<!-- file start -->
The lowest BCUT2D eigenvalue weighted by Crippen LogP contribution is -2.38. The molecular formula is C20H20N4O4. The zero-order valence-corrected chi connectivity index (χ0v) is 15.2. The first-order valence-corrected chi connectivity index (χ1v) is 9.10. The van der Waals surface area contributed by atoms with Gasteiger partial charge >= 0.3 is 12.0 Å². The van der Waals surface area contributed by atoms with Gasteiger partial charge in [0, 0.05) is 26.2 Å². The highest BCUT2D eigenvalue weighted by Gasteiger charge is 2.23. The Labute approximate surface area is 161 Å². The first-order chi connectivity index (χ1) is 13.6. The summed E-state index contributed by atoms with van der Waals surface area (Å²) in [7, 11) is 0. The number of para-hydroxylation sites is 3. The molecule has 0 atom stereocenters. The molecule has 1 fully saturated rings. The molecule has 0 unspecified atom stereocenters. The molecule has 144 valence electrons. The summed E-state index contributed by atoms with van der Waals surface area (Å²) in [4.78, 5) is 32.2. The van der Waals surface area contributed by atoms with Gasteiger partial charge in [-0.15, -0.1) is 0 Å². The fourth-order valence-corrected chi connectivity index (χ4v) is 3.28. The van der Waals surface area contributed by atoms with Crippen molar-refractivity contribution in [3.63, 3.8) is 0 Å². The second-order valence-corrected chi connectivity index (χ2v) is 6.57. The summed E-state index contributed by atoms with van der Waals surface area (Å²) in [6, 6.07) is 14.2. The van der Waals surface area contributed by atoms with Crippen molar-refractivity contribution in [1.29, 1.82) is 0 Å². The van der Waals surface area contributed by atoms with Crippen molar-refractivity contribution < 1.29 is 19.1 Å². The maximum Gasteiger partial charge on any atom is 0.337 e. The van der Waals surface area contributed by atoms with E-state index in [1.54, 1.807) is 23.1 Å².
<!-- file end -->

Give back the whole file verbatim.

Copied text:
The lowest BCUT2D eigenvalue weighted by Crippen LogP contribution is -2.38. The molecular formula is C20H20N4O4. The zero-order valence-corrected chi connectivity index (χ0v) is 15.2. The first-order valence-corrected chi connectivity index (χ1v) is 9.10. The van der Waals surface area contributed by atoms with Gasteiger partial charge >= 0.3 is 12.0 Å². The van der Waals surface area contributed by atoms with Gasteiger partial charge in [0, 0.05) is 26.2 Å². The highest BCUT2D eigenvalue weighted by Gasteiger charge is 2.23. The Labute approximate surface area is 161 Å². The first-order chi connectivity index (χ1) is 13.6. The summed E-state index contributed by atoms with van der Waals surface area (Å²) in [7, 11) is 0. The number of para-hydroxylation sites is 3. The molecule has 0 atom stereocenters. The molecule has 1 fully saturated rings. The molecule has 0 unspecified atom stereocenters. The molecule has 144 valence electrons. The summed E-state index contributed by atoms with van der Waals surface area (Å²) in [4.78, 5) is 32.2. The van der Waals surface area contributed by atoms with Gasteiger partial charge in [-0.15, -0.1) is 0 Å². The fourth-order valence-corrected chi connectivity index (χ4v) is 3.28. The van der Waals surface area contributed by atoms with Crippen molar-refractivity contribution in [3.63, 3.8) is 0 Å². The second-order valence-corrected chi connectivity index (χ2v) is 6.57. The summed E-state index contributed by atoms with van der Waals surface area (Å²) in [6, 6.07) is 14.2. The van der Waals surface area contributed by atoms with Crippen molar-refractivity contribution in [1.29, 1.82) is 0 Å². The van der Waals surface area contributed by atoms with Crippen molar-refractivity contribution < 1.29 is 19.1 Å². The maximum Gasteiger partial charge on any atom is 0.337 e. The van der Waals surface area contributed by atoms with E-state index in [1.54, 1.807) is 23.1 Å².